In 1990, after completing its decades-long project of bringing all the Doc Savage novels back into print, Bantam Books commissioned Will Murray to write new Doc Savage tales based on fragments and outlines left by primary Doc Savage writer Lester Dent.
Released in 1991, Python Isle was the first Dent-Murray collaboration. It’s a classic tale of adventure and mystery propelled along by plenty of two-fisted action. It is now available as an audio book, published by Radio Archives.
When a long-missing flier reappears in a plane patched with gold, and in the company of a beautiful woman who speaks an ancient tongue, his arrival captures the attention of vicious diamond smugglers as well as Doc Savage and his crew. The action ranges from South Africa to New York to the Atlantic to a hidden isle as Doc clashes with smugglers, usurpers, magicians, and deadly serpents–all while discovering a secret with ties to King Solomon.
Murray perfectly captured the Dent tone in Python Isle. The 1930s milieu, the gadgets, and the constant squabbling between Ham and Monk, two of Doc’s aides, are all there. Doc is just as Dent originally presented him–calm, cool, and collected. Even when events get away from him, he doesn’t panic. He just soldiers on, trying to save every life he can.
The bad guys are deliciously evil and even a bit grotesque, as pulp villains should be. I particularly enjoyed the thug Bull Pizano with his deadly fists and love for cats and canaries.
The pace of the story never falters. Doc and company plunge from one narrow escape to another–always saved by their courage, ingenuity, and pseudo-scientific accessories. One of my favorite scenes involves a tense chase in a zeppelin high above the Atlantic. Murray creates a suspenseful scene with an economy of carefully chosen and flavored words.
The skillful use of language and vocabulary is one of the delights of the story, and narrator Michael McConnohie’s smooth, rich voice is more than up to the task of bringing it to life for the listener. Without overdoing it, McConnohie brings out the humor in lines that could easily be glided over, and he creates tension simply by the way he reads a passage. He controls the listener’s perception of events, whether they’re frightening or comical, and stays on faithfully on text.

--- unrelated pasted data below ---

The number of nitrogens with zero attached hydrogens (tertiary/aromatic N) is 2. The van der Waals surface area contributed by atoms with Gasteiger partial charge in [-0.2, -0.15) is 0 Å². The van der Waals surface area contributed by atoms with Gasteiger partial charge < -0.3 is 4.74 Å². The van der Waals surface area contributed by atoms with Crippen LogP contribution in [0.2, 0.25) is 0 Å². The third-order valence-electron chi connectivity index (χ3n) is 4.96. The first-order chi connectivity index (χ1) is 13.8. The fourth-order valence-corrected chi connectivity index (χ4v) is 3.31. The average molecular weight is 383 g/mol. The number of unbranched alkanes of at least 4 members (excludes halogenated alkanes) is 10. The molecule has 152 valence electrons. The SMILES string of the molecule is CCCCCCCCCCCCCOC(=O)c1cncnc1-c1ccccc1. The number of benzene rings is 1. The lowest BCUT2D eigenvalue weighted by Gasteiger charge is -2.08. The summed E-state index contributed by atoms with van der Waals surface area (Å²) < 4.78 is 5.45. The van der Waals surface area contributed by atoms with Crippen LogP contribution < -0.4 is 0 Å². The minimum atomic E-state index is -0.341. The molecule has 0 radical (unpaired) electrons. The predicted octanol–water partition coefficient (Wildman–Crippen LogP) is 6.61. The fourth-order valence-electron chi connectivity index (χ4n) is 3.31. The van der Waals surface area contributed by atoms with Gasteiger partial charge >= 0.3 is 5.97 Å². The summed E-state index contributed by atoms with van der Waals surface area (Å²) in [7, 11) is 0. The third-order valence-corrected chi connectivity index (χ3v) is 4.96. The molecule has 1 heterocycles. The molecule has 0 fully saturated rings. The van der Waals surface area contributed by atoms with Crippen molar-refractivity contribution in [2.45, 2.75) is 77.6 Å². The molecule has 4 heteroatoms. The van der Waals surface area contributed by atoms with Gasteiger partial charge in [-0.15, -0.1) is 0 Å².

McConnohie also does an excellent job of giving the cast distinctive voices in keeping with their characters. His Doc, which seems pitched slightly lower than his own voice, comes across as mature and levelheaded. In contrast, his Monk is a hothead, while his Ham is very much of the Eastern upper crust. I don’t think I’ll ever be able to read a Doc Savage book again without hearing McConnohie’s interpretation in my head.
Available as both an mp3 download and an eight-CD set, this Radio Archives edition is a superb product. Except for some slight distortion on the final disc, I haven’t any nits to pick with it. Chapters open and close with radio style/movie serial music cues that subtly enhance the audio experience.
The two bonus features, “Creating Doc Savage” and “The Lost Adventure,” while reiterating information known to most of the hero’s fans, serves as a brief introduction to the character for those unfamiliar with him. The CD packaging is attractive and sturdy. The box my set arrived in was damaged during transit, but the case and CDs were in perfect condition.
If you’re looking for a fun action-adventure story, or if you want to try some of the original pulp fiction, you need to give Doc Savage: Python Isle audiobook a try.